This week’s video post…. Who doesn’t love Kate bush?
My wife’s favourite Kate Bush tune is Cloudbusting, but below is mine:
Last week I went away for a few days on holiday. We rented a cottage in Cornwall, and had a great time apart from my wife getting sick on the last day (She’s OK now). It’s always nice to get away for a bit and I love to be in the fresh air and by the sea. However whenever I go away, there is always a part of me that misses my piano. I tend to play him every day when I am home, and I get slightly itchy fingers if I don’t. The piano for me is the most versatile of all instruments, allowing you to play almost any music, but unfortunately it doesn’t travel well.
Whilst we were down in Cornwall we took a walk along Gylly beach near Falmouth. Our own visit coincided with the end of the college day and there were at least 2 different students wandering on the beach with guitars: One with his strapped to his back, the other was actually walking around playing, clearly trying to impress the girl he was with. You can’t really do this with a piano; you have to go to it. Last year we stopped at a B&B near Dartmouth that actually had a piano in the dining room. My eyes lit up when I saw it; unfortunately it was so out of tune as to be completely unplayable. What a disappointment! Perhaps there’s a website out there that lists holiday destinations that have working pianos at them?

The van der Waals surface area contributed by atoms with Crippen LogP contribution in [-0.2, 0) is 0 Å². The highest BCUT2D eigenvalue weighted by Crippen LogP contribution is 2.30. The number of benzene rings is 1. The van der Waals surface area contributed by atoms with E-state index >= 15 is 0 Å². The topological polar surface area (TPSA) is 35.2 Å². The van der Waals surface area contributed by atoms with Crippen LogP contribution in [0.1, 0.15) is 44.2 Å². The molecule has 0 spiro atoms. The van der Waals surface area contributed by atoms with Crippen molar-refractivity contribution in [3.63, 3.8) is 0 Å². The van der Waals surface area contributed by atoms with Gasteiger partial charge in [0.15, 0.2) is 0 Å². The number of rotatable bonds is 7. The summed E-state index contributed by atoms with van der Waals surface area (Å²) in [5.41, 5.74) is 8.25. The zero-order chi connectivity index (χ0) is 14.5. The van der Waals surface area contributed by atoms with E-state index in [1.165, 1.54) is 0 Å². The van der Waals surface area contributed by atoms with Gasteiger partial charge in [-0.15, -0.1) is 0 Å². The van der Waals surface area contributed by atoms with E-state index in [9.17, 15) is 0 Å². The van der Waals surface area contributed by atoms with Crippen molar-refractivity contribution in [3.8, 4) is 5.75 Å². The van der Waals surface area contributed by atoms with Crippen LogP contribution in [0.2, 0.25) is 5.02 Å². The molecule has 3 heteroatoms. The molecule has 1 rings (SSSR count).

I am also always slightly anxious when I go away that the piano will be OK when I get back home. I realize that their lack of portability makes them difficult to steal, and that burglars are usually looking for electronic goods or jewellery. But they are also quite valuable; my own, which isn’t a posh name like a Steinway, still needs to be separately listed on our insurance policy. If I did come back home from a holiday to find that the house had been broken into, the first thing I would do would be to make sure that the piano was a) not missing or b) had not been vandalized, before checking anything else.